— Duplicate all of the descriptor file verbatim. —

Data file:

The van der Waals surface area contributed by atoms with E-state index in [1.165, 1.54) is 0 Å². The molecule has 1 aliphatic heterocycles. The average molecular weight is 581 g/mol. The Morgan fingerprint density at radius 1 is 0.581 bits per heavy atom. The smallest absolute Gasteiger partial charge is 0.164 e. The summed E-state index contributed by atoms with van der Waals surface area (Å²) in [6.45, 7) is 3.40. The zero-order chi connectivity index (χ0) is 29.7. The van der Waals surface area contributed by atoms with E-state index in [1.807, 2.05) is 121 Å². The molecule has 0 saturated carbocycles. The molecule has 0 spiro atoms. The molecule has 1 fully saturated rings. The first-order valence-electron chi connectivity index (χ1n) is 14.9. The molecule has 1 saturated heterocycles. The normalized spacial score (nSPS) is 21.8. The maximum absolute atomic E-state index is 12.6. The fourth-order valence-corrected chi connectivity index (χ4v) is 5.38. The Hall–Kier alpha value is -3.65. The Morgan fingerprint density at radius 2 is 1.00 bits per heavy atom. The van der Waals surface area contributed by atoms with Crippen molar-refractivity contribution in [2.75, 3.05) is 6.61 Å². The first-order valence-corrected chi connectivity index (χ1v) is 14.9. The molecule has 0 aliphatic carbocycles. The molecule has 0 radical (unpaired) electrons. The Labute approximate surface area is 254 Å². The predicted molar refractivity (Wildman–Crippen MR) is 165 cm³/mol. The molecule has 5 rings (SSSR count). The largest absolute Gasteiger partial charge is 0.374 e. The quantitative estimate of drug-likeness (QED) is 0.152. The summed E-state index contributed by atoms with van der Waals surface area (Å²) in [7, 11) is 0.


The van der Waals surface area contributed by atoms with E-state index in [1.165, 1.54) is 0 Å². The molecule has 1 aliphatic heterocycles. The average molecular weight is 581 g/mol. The Morgan fingerprint density at radius 1 is 0.581 bits per heavy atom. The smallest absolute Gasteiger partial charge is 0.164 e. The summed E-state index contributed by atoms with van der Waals surface area (Å²) in [6.45, 7) is 3.40. The zero-order chi connectivity index (χ0) is 29.7. The van der Waals surface area contributed by atoms with E-state index in [1.807, 2.05) is 121 Å². The molecule has 0 saturated carbocycles. The molecule has 0 spiro atoms. The molecule has 1 fully saturated rings. The first-order valence-electron chi connectivity index (χ1n) is 14.9. The molecule has 1 saturated heterocycles. The normalized spacial score (nSPS) is 21.8. The maximum absolute atomic E-state index is 12.6. The fourth-order valence-corrected chi connectivity index (χ4v) is 5.38. The Hall–Kier alpha value is -3.65. The Morgan fingerprint density at radius 2 is 1.00 bits per heavy atom. The van der Waals surface area contributed by atoms with Crippen molar-refractivity contribution in [2.75, 3.05) is 6.61 Å². The first-order valence-corrected chi connectivity index (χ1v) is 14.9. The molecule has 0 aliphatic carbocycles. The molecule has 0 radical (unpaired) electrons. The Labute approximate surface area is 254 Å². The predicted molar refractivity (Wildman–Crippen MR) is 165 cm³/mol. The molecule has 5 rings (SSSR count). The largest absolute Gasteiger partial charge is 0.374 e. The quantitative estimate of drug-likeness (QED) is 0.152. The summed E-state index contributed by atoms with van der Waals surface area (Å²) in [7, 11) is 0.